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VOL. 133 | NO. 176 | Wednesday, September 5, 2018

For Memphis Defense, Navy is 'Always on Our Mind'

By Don Wade

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University of Memphis running back Darrell Henderson (8) finds a hole in the line during the University of Memphis Tigers' 66-14 win against the Mercer Bears at the Liberty Bowl Memorial Stadium on Saturday, Sept. 1. (Daily News/Jim Weber)

One day after losing 59-41 at Hawaii, Navy coach Ken Niumatalolo conceded that his team’s vaunted triple-option offense could have played better.

But the coach told the Capital Gazette: “My focus is not the offense right now. That’s the least of my concerns. We need to get our defense right.”

Understandable approach. But as the University of Memphis practiced on Tuesday in preparation for its game at Annapolis, Maryland, on Saturday, the Tigers were very focused on their own defense and the unique challenge that is Navy’s offense.

After falling behind 28-0 in the first half in Honolulu, Navy outscored Hawaii 41-31 the rest of the way. The Midshipmen pulled within 10 points in the second half as the offense got rolling and finished with 326 rushing yards, including 108 yards from quarterback Malcolm Perry and four short touchdown runs from last year’s primary QB, Zach Abey.

“Same old Navy,” said redshirt senior linebacker Jackson Dillon. “They’re gonna come at you and play football no matter what. They come out and do a job no matter if they’re up 50 or down 50. We’re just gonna have to deal with it and beat ’em.”

Memphis blew out FCS foe Mercer 66-14 in its opener at home and held the Bears to eight first downs. As Dillon said, “The numbers don’t lie, we played really good. But our opponent was nothing like we’re going to play in our conference.”

Last season, Memphis defeated Navy 30-27 here. The Tigers intercepted two passes and recovered three fumbles. They held the rushing offense to 314 yards, or right at 100 yards below the season average of 414.2 yards per game.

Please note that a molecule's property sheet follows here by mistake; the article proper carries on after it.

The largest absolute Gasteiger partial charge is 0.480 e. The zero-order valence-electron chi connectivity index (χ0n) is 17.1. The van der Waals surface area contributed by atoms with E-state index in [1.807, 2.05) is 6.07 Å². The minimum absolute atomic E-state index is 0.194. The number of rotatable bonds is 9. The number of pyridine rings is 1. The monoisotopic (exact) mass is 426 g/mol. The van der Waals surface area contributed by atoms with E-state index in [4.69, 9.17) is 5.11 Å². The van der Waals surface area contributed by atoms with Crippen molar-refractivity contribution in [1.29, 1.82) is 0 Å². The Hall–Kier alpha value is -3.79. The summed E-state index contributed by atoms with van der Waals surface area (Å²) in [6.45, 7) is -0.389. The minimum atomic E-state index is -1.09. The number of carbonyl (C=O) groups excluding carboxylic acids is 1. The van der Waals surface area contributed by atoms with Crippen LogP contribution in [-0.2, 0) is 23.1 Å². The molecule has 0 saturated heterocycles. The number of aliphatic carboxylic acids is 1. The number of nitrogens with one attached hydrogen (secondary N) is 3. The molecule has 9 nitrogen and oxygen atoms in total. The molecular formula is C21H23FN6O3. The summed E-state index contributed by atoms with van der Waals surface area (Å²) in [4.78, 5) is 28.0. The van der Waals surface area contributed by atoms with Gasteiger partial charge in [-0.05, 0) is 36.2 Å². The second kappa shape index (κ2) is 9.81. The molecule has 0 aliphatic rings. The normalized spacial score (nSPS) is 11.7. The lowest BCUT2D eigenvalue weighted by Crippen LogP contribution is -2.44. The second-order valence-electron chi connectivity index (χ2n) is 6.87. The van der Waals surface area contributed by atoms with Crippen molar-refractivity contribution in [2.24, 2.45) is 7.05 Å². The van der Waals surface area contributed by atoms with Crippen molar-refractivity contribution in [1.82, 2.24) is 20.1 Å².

“It builds some confidence,” said Memphis defensive coordinator Chris Ball. “You know, sometimes when you play a team like this there’s some anxiety because they come off the ball so hard, and they cut you. They’re very good at what they do. But once you have some success against it … our kids are more confident.”

Hawaii missed some tackles in the second half, and Perry proved especially elusive. His longest run of the game went 75 yards.

“Very, very explosive. He can break one at any time,” Ball said. “He’ll be one of the fastest, if not the fastest, guy on the field. Does a good job of running it, very shifty-type guy.”

Head coach Mike Norvell lauded the scout team for the job it’s doing in practice imitating Navy’s offense, but also said it’s impossible to replicate Perry & Co.

“Every year, you have to get used to the speed,” Norvell said.

And every year, coaches pound the same messages into the defensive players’ heads.

“Just do your job,” said linebacker Curtis Akins. “Don’t try to do anybody else’s job. They’ll get you to gamble. They’ll run, run, then they’ll pass the ball and get the secondary to be down on the first level (ready for the run).”

It’s only the season’s second week, but with Memphis and Navy both in the West Division of the American Athletic Conference it sets up as showdown game. The winner essentially earns a two-game lead in the division because it would hold the tie-breaker if the teams finished with the same record.

That’s why Memphis has been preparing for this game, off and on, for more than six months.

“They cause you to miss a lot of tackles,” Ball said. “We can draw up whatever schemes we want to draw up, but if we can’t get off blocks and tackle we’re not gonna be very good defensively. So we’ve got to be good tacklers.

“We work on (Navy) all the time. They’re that high-priority. We’ve got to beat this team for us to be successful in our division. So they’re always on our mind.”

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